In contrast, sole proprietors operate with unlimited liability, meaning their business and private assets can be taken into consideration. This form of liability involves significant risk, particularly when it comes to business activities that may result in high liabilities. Creditors have the opportunity to pursue the entrepreneur’s private assets in order to settle claims. Direct and unlimited liability therefore requires a careful risk assessment, as well as effective management to ensure financial losses can be minimized and entrepreneurial risk is kept manageable.

Comparison of accounting and regulatory requirements

Choosing between a GmbH and a sole proprietorship can significantly influence your accounting and regulatory obligations. GmbHs require double-entry bookkeeping and the publication of detailed financial statements, which increases transparency but can also lead to higher costs and administrative effort. As soon as certain businesses exceed the criteria defining them as a small business on two successive balance sheet dates—specifically, a balance sheet totaling €6 million, revenue of €12 million, and a workforce of 50 employees—they are obliged to have their annual financial statements audited by an auditor. This requirement applies to corporations such as a GmbH or a stock corporation, as well as general partnerships and limited partnerships—provided no natural person acts as a personally liable partner. Furthermore, according to Section 316 Paragraph 2 of the German Commercial Code (HGB), the consolidated financial statements must, generally, be audited.

Sole proprietors, on the other hand, benefit from simpler rules: for revenue of up to €600,000 and profit of up to €60,000, an income statement is sufficient, while disclosure and audit obligations are removed, which reduces effort and cost. However, if profits exceed €60,000, sole proprietorships will need to comply with additional accounting requirements. These may vary depending on the specific circumstances and may involve more extensive accounting and disclosures.

External impact and reputation of sole proprietorships and GmbHs

The external image of the business, shaped by its legal formation, contributes to its perception among business partners and customers. A GmbH is often considered a sign of seriousness and stability, due to the stricter registration and reporting requirements, as well as the limitation of liability. These elements signal commitment and long-term planning, which helps increase trust. Furthermore, setting your business up as a GmbH increases the likelihood of accessing loans and investment, since it enjoys greater credibility thanks to its structure and transparency. For businesses that operate internationally, a GmbH can open doors to foreign markets due to its worldwide recognition.

In contrast, sole proprietorships offer flexibility and a personal touch. Having a direct connection between the business and its owner can create trust and attract customers, especially in markets where individual service is highly valued. The simpler formal requirements allow sole proprietors to react quickly to changes, which can be advantageous in dynamic industries. However, the unlimited liability and blending of corporate and private assets can limit expansion and impact the search for external funding, since the increased risk could deter potential investors.

Comparison table for a sole proprietorship and a GmbH

The following table provides a comprehensive overview of the main differences between a GmbH and a sole proprietorship in Germany.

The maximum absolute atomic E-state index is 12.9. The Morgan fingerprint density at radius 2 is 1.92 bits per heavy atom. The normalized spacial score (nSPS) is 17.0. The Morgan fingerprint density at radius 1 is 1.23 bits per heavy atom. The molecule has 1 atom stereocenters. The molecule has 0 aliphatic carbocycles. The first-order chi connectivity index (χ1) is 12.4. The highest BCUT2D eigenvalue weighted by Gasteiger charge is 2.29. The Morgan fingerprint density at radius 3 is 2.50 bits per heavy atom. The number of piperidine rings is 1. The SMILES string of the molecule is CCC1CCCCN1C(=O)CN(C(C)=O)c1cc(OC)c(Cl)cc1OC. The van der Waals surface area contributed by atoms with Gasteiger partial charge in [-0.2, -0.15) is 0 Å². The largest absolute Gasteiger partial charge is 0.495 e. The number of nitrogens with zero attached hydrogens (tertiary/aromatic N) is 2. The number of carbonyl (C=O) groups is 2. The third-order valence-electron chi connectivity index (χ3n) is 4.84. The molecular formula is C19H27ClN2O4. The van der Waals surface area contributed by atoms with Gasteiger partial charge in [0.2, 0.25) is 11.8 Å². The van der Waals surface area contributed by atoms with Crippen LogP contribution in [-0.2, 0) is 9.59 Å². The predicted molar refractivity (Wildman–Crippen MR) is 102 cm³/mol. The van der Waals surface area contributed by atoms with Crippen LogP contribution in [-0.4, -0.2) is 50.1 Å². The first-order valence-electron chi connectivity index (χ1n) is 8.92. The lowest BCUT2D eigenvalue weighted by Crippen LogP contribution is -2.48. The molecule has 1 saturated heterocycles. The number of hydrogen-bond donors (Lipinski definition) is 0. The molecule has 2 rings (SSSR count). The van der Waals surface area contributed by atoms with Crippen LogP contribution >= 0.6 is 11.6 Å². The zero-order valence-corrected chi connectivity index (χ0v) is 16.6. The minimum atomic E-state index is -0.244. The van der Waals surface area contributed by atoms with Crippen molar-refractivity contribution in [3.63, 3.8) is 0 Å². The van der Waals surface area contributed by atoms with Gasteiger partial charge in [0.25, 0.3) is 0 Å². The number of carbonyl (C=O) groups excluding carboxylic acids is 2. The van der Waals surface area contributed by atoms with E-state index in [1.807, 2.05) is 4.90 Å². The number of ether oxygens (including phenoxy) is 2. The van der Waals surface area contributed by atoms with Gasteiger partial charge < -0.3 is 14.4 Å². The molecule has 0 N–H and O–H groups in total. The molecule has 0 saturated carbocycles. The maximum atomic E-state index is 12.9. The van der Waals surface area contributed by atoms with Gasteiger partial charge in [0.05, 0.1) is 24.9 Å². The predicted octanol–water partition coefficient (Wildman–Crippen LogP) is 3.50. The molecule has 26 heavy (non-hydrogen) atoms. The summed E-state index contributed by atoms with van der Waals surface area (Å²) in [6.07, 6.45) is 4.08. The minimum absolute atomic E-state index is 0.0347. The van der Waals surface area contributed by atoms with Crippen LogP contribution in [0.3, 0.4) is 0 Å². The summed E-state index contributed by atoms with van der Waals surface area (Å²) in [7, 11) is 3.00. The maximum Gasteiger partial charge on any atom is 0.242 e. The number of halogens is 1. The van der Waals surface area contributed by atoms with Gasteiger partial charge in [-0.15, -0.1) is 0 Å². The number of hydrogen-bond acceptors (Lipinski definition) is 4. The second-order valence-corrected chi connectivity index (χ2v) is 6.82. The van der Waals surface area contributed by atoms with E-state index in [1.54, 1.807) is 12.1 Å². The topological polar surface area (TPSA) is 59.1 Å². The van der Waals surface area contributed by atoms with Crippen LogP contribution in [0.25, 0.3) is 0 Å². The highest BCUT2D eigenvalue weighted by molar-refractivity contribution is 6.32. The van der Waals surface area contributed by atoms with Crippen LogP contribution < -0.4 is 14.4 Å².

Opstartkosten € 600 tot € 1200 voor certificaat van notaris en opname in handelsregister € 20 tot € 60 voor bedrijfsregistratie
Aandelenkapitaal Minimaal € 25.000, waarvan ten minste € 12.500 moet worden gestort bij bedrijfsvorming Geen minimaal aandelenkapitaal vereist
Doorlopende kosten Minimaal € 1250 voor boekhouding en voorbereiding van jaarrekeningen, plus kosten voor belastingadvies Minder dan € 1000 voor boekhouding en belastingadvies, afhankelijk van de grootte van de onderneming
Aansprakelijkheid Beperkt tot bijgedragen kapitaal Onbeperkt, inclusief privévermogen
Boekhoudvereisten Dubbel boekhouden, voorbereiding van jaarrekeningen Resultatenrekening voor omzet tot € 600.000 en winst tot € 60.000. Bij een winst hoger dan € 60.000 moeten eenmanszaken voldoen aan aanvullende boekhoudvereisten.
Openbaarmakingsvereisten Jaarrekeningen moeten worden gedeponeerd bij het handelsregister en worden gepubliceerd Geen openbaarmakingsvereisten
Auditvereisten Volgens bepaalde criteria (meer dan € 6 miljoen op de balans, omzet van meer dan € 12 miljoen, meer dan 50 werknemers) Geen auditvereisten
Belastingdruk Vennootschapsbelasting (15%), bedrijfsbelasting (variabel), vermogenswinstbelasting op dividend Inkomstenbelasting (14% - 45%), mogelijk bedrijfsbelasting met aftrekposten
Professioneel en betrouwbaar Zeer, vanwege een formele structuur en gebrek aan aansprakelijkheid Verschilt afhankelijk van management en persoonlijke toewijding
Toegang tot kredieten en investeringen Eenvoudig, vanwege een formele structuur en beperkte aansprakelijkheid Kan worden bemoeilijkt door onbeperkte aansprakelijkheid en het gebrek aan formele structuur
Geschiktheid voor internationale zakendoen Zeer geschikt, vanwege een erkende en veelgebruikte bedrijfsvorm Minder geschikt, vooral door de directe relatie met de ondernemer en het gebrek aan formele structuur

When does it make sense to set up a GmbH?

The decision to form a GmbH or a sole proprietorship depends on various factors, including business risk, your financial situation, and growth potential. A GmbH is often the better choice for businesses that plan to grow, invest, and build a professional brand. Sole proprietorships are ideal when flexibility, lower costs, and simple administration are the priority.

Discover more about starting a business in our resource portal, or register to get started with Stripe today.